True Knowledge is previewing (in private beta) a new search engine that deliver answers rather than a list of statistically relevant links as in most search engines. Type in "Is Jennifer Lopez single?," and the engine disambiguates the term "single," and produces a correct, structured response.
In addition, it presents the facts on which the answer is based, which users can correct if erroneous. An unambiguous version of what the engine thinks you asked is also shown, as well as standard Web search results. The system infers answers from knowledge in its database, which comes from external databases and users who add knowledge. The engine back end does semantic analysis and builds structure and concepts around the data.
The integrity of the database is influenced by users, who can remove incorrect facts or malicious data, and the system can eliminate data that is semantically incompatible with other knowledge that is used, said company founder William Tunstall-Pedoe.
The True Knowledge engine can respond to shorter search queries or entity names, for which it produces a profile. Users can add new profile templates for any class of object, and add knowledge in plain English.
In addition, external computers can query the knowledge base and get results via APIs. For example, a computer could ask for local time or geolocations based on IP addresses.
Tunstall-Pedoe calls himself an AI software developer and entrepreneur, and he is known for developing Crossword Maestro and Anagram Genius, which use AI techniques to solve word puzzles.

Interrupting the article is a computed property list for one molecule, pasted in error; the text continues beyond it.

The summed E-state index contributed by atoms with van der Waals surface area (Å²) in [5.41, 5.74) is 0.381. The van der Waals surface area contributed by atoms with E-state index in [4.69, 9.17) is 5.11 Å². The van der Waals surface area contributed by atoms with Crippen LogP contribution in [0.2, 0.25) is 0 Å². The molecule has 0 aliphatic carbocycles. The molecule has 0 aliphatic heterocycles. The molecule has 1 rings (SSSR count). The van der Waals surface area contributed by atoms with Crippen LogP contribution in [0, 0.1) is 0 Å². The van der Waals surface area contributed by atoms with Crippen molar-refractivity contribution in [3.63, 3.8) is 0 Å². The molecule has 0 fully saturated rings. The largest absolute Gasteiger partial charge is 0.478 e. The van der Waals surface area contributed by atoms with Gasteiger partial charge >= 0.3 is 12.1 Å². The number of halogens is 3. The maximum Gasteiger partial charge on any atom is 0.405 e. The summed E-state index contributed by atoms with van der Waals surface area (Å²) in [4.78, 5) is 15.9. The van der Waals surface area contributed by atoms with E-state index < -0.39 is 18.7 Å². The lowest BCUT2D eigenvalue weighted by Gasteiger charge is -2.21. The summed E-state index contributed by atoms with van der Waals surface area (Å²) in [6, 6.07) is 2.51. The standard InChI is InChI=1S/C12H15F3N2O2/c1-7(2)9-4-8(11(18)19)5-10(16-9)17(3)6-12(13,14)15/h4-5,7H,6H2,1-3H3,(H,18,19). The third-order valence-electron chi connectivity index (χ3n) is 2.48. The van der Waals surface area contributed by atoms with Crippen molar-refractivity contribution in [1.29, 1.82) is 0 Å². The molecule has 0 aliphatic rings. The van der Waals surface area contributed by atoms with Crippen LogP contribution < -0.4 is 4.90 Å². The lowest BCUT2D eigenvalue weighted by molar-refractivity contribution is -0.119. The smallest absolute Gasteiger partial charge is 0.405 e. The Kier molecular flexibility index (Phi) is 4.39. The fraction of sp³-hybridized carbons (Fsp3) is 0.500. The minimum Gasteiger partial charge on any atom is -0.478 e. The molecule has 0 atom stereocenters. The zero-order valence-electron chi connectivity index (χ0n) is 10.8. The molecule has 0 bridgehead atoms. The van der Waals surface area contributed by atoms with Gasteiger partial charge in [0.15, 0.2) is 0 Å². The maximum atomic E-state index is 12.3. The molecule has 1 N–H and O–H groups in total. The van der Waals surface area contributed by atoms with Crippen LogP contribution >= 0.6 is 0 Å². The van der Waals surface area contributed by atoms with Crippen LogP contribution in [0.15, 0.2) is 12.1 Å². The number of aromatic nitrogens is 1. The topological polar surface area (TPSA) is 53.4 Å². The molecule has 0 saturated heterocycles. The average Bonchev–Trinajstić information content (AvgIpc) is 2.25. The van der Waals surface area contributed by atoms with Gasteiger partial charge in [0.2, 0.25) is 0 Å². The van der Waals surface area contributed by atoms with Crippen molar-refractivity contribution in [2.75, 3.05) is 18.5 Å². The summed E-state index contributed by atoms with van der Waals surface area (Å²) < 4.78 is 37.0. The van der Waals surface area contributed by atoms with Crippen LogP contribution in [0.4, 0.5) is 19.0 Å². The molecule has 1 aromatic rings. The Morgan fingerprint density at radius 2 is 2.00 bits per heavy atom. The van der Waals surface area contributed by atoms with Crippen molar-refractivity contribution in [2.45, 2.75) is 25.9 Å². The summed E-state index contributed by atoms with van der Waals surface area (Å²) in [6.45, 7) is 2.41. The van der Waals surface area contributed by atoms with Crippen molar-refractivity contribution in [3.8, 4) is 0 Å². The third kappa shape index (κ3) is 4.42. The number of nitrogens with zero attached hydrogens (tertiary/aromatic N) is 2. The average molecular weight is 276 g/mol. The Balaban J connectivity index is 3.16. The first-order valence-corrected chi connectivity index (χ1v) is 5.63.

The technology concepts used in True Knowledge are similar to what Powerset, is doing with natural language, semantic search and user-contributed metadata, and in the same vein as semantic Web-oriented startups, such as Metaweb and Radar Networks.
"True Knowledge is a threat to Google and other search engines that rely on keyword search, as well as to natural language-based search companies," said Radar Networks CEO Nova Spivack. "In addition, it may be a new approach to building or at least leveraging public knowledge bases, such as the Wikipedia, or what Metaweb is making."
"Our Twine application is focused on helping individuals and groups manage and share their knowledge -- rather than public knowledge --so I don't see any overlap with True Knowledge. But it could be something to connect with later on," he added. "It is too early to tell whether True Knowledge is using or supporting W3C open standards for the Semantic Web, but if they do, then they are positioned to be the leading public knowledge base on the Web. If they don't then they will become just another silo of data. One thing is clear however, 2008 is shaping up to be the year of semantics."
Of course, for now True Knowledge is somewhat of a cipher given that it is not accessible to the public to test out its claims of machine intelligence. The company is based in Cambridge, England, and was recently funded wtih $1.2 million by Octopus Ventures.